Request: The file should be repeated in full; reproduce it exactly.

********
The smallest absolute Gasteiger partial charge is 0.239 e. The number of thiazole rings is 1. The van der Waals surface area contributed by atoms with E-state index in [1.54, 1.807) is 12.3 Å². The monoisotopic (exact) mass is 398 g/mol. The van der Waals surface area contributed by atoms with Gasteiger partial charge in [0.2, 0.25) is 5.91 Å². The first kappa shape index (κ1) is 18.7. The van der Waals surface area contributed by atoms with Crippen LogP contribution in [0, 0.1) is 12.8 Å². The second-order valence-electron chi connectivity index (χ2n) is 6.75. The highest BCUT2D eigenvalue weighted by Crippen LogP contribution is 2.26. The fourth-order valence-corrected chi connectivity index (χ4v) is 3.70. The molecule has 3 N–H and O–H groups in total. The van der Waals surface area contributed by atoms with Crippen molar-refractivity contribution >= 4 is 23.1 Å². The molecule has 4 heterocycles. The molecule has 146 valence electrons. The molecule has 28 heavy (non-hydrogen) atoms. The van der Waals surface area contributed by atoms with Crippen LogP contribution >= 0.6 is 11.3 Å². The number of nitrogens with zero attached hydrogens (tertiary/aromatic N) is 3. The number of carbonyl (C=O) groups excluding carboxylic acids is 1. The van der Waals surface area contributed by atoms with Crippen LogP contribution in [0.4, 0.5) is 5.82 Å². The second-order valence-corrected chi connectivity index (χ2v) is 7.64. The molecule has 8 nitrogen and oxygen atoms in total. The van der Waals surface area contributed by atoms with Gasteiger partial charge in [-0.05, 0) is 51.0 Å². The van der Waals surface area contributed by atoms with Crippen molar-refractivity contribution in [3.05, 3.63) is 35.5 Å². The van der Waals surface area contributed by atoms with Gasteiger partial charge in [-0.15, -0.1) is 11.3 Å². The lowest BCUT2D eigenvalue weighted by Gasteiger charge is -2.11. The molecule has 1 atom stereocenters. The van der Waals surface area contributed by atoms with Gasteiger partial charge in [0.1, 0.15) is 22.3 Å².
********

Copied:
The smallest absolute Gasteiger partial charge is 0.239 e. The number of thiazole rings is 1. The van der Waals surface area contributed by atoms with E-state index in [1.54, 1.807) is 12.3 Å². The monoisotopic (exact) mass is 398 g/mol. The van der Waals surface area contributed by atoms with Gasteiger partial charge in [0.2, 0.25) is 5.91 Å². The first kappa shape index (κ1) is 18.7. The van der Waals surface area contributed by atoms with Crippen LogP contribution in [0, 0.1) is 12.8 Å². The second-order valence-electron chi connectivity index (χ2n) is 6.75. The highest BCUT2D eigenvalue weighted by Crippen LogP contribution is 2.26. The fourth-order valence-corrected chi connectivity index (χ4v) is 3.70. The molecule has 3 N–H and O–H groups in total. The van der Waals surface area contributed by atoms with Crippen molar-refractivity contribution >= 4 is 23.1 Å². The molecule has 4 heterocycles. The molecule has 146 valence electrons. The molecule has 28 heavy (non-hydrogen) atoms. The van der Waals surface area contributed by atoms with Crippen LogP contribution >= 0.6 is 11.3 Å². The number of nitrogens with zero attached hydrogens (tertiary/aromatic N) is 3. The number of carbonyl (C=O) groups excluding carboxylic acids is 1. The van der Waals surface area contributed by atoms with Crippen LogP contribution in [0.4, 0.5) is 5.82 Å². The second-order valence-corrected chi connectivity index (χ2v) is 7.64. The molecule has 8 nitrogen and oxygen atoms in total. The van der Waals surface area contributed by atoms with Gasteiger partial charge in [-0.05, 0) is 51.0 Å². The van der Waals surface area contributed by atoms with Crippen molar-refractivity contribution in [3.05, 3.63) is 35.5 Å². The van der Waals surface area contributed by atoms with Gasteiger partial charge in [-0.15, -0.1) is 11.3 Å². The lowest BCUT2D eigenvalue weighted by Gasteiger charge is -2.11. The molecule has 1 atom stereocenters. The van der Waals surface area contributed by atoms with Gasteiger partial charge in [0.1, 0.15) is 22.3 Å².